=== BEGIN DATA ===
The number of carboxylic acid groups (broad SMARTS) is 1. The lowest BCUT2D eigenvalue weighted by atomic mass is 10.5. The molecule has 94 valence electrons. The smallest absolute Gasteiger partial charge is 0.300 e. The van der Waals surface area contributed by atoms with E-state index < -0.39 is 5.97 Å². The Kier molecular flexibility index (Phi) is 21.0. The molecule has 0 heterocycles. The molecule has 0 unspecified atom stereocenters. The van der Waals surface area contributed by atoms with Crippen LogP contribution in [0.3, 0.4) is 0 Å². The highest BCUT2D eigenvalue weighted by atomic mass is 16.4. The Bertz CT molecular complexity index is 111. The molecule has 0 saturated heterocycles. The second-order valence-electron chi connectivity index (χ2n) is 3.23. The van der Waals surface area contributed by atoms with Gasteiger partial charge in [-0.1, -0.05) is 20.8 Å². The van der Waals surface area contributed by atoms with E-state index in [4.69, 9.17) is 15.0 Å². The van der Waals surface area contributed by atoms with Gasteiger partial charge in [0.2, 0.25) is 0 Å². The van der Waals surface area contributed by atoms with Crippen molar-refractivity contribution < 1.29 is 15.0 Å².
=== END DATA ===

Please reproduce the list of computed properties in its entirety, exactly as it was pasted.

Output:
The number of carboxylic acid groups (broad SMARTS) is 1. The lowest BCUT2D eigenvalue weighted by atomic mass is 10.5. The molecule has 94 valence electrons. The smallest absolute Gasteiger partial charge is 0.300 e. The van der Waals surface area contributed by atoms with E-state index < -0.39 is 5.97 Å². The Kier molecular flexibility index (Phi) is 21.0. The molecule has 0 heterocycles. The molecule has 0 unspecified atom stereocenters. The van der Waals surface area contributed by atoms with Crippen LogP contribution in [0.3, 0.4) is 0 Å². The highest BCUT2D eigenvalue weighted by atomic mass is 16.4. The Bertz CT molecular complexity index is 111. The molecule has 0 saturated heterocycles. The second-order valence-electron chi connectivity index (χ2n) is 3.23. The van der Waals surface area contributed by atoms with Gasteiger partial charge in [-0.1, -0.05) is 20.8 Å². The van der Waals surface area contributed by atoms with E-state index in [4.69, 9.17) is 15.0 Å². The van der Waals surface area contributed by atoms with Gasteiger partial charge in [0.2, 0.25) is 0 Å². The van der Waals surface area contributed by atoms with Crippen molar-refractivity contribution < 1.29 is 15.0 Å².